Dr. Bradley Fidler
2011 PhD: UCLA, History (Science, Medicine, and Technology)
2009 MA, CPhil: UCLA, History
2005 Visiting Student, Beijing University (Mandarin)
2003 MA: York University, Political Science (Political Economy)
2002 BA (hons.): University of Victoria, Political Science (Political Theory)
What I Do: TL;DR
I am a historian of technology, working in a field called Science and Technology Studies (STS). I spend most of my time studying the internet, in particular the evolution and ongoing shifts in its architecture, management, and security.
What I Do: An Explainer
A word on STS. It is a new field by academic standards. It was created in the 1960s by scientists, historians, and sociologists, as part of an effort to understand the relationship between technical and scientific knowledge, technical systems, and society. In the 1960s, the connections between science, technology, and society were not only increasingly obvious, but also understood as crucial to everything from a well-run economy to national security. Added to this demand for understanding was a set of analytical tools–developed earlier by historians and sociologists–that demystified the observed variation in institutions and forms of knowledge, explaining how they are generated by other social forces. Sociologists, historians, and scientists thus applied these tools to science and technology. Today, STS does not follow a single or small number of paradigms (such as economics or astronomy). Perhaps owing to the irreducible complexity of its object of study – society – it is instead a distributed mode of inquiry that incorporates different methods from a variety of fields.
A word on the history of technology. The study of history is immensely varied, but the common theme is systematic explanation, of social change, over time. Historians of technology study the roles of technology in that change over time. Much public attention is devoted to new technologies and their invention. While this is certainly an area of inquiry for historians of technology, it is only one component of the place of technology in society. Technology, new and old, is not only invented, but it is also maintained, repaired, and depreciated; it exists not only discrete products, but it comprises systems, and vast infrastructures that structure our lives and our thinking in unobvious ways. To complicate things further, technology is itself shaped by the politics, cultures, economic forces, etc., of society. Historians of technology seek systematic explanation of this complete picture.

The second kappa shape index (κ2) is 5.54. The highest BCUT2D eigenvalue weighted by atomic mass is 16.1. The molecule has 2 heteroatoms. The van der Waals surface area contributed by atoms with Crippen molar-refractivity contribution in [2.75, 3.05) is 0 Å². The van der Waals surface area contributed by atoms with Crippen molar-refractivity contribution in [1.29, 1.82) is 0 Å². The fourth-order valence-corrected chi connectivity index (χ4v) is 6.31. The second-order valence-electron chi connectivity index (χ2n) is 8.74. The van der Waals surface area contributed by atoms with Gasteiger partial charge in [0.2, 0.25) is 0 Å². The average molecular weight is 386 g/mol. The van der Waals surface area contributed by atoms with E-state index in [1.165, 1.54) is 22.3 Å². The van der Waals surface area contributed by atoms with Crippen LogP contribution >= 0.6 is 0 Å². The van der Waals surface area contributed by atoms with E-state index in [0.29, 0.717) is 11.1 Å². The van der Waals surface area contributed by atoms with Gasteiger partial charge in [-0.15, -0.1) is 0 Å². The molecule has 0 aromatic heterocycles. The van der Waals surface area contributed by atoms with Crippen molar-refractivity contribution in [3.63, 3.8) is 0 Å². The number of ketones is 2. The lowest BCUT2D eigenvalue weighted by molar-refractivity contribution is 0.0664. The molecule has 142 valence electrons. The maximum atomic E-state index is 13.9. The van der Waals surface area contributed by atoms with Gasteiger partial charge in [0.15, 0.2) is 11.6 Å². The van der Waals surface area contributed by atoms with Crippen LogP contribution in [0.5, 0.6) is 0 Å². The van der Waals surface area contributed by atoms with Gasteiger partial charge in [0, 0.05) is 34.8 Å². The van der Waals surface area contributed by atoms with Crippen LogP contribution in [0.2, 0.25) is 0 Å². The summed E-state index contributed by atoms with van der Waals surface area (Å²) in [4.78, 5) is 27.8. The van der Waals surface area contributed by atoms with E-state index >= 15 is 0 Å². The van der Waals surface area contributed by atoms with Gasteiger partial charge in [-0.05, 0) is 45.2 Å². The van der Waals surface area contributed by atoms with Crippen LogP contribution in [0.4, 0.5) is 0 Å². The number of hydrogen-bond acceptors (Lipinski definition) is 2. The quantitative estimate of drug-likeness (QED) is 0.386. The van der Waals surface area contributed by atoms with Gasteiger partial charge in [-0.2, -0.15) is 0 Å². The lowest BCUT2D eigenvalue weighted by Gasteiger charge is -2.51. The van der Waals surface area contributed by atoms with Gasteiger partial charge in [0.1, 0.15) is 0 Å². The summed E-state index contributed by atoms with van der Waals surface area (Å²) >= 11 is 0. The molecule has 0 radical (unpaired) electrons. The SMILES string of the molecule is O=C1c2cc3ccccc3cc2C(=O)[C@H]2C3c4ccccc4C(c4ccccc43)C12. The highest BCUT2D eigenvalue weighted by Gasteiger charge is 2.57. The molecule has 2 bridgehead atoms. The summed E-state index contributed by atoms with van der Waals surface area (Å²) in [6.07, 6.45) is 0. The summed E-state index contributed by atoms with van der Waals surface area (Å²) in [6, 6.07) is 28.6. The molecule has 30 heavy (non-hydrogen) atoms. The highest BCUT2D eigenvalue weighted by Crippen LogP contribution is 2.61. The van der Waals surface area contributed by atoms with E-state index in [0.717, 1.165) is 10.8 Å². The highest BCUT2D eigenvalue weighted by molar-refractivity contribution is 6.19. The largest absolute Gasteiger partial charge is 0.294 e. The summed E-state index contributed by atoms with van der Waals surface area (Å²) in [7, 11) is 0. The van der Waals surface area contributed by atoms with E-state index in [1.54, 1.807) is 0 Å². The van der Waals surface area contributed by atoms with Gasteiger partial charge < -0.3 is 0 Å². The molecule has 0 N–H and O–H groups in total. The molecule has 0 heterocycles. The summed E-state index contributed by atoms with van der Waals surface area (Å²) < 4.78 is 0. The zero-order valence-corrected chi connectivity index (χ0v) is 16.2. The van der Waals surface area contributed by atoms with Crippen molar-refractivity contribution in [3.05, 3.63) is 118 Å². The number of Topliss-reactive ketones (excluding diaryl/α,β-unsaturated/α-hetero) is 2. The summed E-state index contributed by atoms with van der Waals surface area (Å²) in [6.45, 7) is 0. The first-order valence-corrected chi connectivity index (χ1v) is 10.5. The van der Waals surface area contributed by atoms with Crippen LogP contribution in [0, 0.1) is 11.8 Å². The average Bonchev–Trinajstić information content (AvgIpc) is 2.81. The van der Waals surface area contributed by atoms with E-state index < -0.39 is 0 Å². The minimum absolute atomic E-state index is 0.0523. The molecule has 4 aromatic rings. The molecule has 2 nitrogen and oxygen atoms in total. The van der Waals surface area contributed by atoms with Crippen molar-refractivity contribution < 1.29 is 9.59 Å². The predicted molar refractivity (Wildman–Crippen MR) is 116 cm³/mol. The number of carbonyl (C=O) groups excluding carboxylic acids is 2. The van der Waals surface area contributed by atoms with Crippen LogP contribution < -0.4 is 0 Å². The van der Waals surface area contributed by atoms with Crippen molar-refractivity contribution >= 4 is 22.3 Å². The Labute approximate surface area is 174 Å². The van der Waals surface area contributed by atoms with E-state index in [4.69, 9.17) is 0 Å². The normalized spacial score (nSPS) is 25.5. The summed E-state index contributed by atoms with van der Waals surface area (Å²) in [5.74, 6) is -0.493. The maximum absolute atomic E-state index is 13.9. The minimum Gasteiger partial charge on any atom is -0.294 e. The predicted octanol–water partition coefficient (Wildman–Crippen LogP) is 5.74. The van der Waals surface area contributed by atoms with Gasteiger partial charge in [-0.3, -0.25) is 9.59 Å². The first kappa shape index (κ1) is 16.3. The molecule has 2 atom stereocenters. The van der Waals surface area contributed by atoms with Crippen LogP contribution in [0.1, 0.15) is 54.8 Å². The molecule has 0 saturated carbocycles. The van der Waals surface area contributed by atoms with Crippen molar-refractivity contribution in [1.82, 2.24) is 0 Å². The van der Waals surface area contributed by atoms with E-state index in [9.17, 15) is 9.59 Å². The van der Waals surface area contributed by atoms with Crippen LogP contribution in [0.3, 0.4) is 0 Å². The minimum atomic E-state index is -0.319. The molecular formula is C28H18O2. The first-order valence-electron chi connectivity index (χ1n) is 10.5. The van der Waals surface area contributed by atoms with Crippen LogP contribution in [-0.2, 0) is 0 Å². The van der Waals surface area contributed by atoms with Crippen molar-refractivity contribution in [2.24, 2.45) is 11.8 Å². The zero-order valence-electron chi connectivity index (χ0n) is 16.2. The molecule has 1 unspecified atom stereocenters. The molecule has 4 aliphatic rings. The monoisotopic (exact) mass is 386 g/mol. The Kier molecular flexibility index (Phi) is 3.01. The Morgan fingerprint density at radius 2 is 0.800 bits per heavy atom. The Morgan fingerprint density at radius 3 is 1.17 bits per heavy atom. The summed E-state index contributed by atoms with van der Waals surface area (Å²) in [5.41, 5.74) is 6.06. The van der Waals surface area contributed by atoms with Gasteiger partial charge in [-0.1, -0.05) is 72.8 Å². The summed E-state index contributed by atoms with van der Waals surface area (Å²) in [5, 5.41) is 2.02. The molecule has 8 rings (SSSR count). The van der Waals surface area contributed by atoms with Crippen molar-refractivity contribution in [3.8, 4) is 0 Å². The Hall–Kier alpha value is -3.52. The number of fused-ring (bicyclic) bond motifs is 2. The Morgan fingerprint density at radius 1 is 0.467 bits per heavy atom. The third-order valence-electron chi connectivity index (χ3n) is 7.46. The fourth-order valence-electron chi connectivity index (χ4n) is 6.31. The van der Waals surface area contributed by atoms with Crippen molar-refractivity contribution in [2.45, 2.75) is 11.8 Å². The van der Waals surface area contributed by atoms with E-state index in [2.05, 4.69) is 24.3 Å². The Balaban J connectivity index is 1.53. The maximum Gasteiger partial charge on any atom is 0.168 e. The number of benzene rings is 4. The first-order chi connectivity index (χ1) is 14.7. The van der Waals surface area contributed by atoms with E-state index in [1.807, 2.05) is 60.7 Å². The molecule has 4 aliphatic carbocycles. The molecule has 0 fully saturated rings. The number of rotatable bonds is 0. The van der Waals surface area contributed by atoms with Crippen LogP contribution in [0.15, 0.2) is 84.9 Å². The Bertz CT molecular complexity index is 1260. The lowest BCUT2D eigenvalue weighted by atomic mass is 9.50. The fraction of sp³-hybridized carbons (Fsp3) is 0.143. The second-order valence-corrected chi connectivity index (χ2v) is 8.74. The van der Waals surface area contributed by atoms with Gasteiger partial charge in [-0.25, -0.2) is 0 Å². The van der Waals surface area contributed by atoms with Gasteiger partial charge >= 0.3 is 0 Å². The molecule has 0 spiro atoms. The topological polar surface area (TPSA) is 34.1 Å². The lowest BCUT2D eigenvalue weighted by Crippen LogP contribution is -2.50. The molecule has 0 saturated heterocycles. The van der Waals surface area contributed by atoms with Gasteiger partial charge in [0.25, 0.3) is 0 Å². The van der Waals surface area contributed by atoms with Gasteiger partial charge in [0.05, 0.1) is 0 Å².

There are two general classes of reasons why scholars engage in STS or the history of technology. One is utilitarian, an effort to better understand technology in society so that we can generate better social and technical outcomes. The other is simple curiosity, which when institutionalized is called inquiry: we should know things about the tools that mediate our relationship with the physical world and each other. My career reflects both paths.
I organize my studies of the internet around a book project, with offshoots in a co-authored book and ongoing articles. My book, under contract with MIT Press, is about the relationship between the technical design of core internet protocols and their management: in other words, how material and technical characteristics of an infrastructure sets limits on the ways that it may be governed. (For the interested, these include the Transmission Control Protocol / TCP, Internet Protocol / IP, Universal Datagram Protocol / UDP, Border Gateway Protocol / BGP, the Domain Name System / DNS, and Simple Mail Transfer Protocol / SMTP, as well as their predecessors.) It is also a study of technical design, and an investigation into how technologies can reflect values from the community in which they were constructed.
Select Recent Publications
- 2018. “Infrastructure and Maintenance at the Defense Communications Agency: Recasting Computer Networks in the History of Technology.” Technology and Culture 59 (4). With Andrew Russell.
- 2017. “Cybersecurity Governance: A Prehistory and Its Implications.” Digital Policy, Regulation and Governance 19, no. 6 (July 26, 2017): 449–65. doi:10.1108/DPRG-05-2017-0026.
- 2017. “Eternal October and the End of Cyberspace.” IEEE Annals of the History of Computing 39 (1): 6–7. doi:10.1109/MAHC.2017.9.
- 2017. (Published online, 2016.) “Metadata, Infrastructure, and Computer-Mediated Communication in Historical Perspective.” Journal of the Association for Information Science and Technology 68 (2): 412–22. doi:10.1002/asi.23660. With Amelia Acker.
- 2016. “Edge Cryptography and the Codevelopment of Computer Networks and Cybersecurity.” IEEE Annals of the History of Computing 38 (4): 55–73. doi:10.1109/MAHC.2016.49. With Quinn DuPont.
I consult on history, and historically informed policy and strategic thinking, relating to internet architecture and protocols. My current clients are Google, ICANN, and the University of Southern California Information Sciences Institute (USC/ISI).
Institute for Electrical and Electronics Engineers (IEEE)
Research Data Alliance (RDA)
Society for Social Studies of Science (4S)
Society for the History of Technology (SHOT)
Special Interest Group for Computers, Information, and Society (SIGCIS)
- HSS 371 Computers and Society
- HST 120 Intro to Science & Tech Studies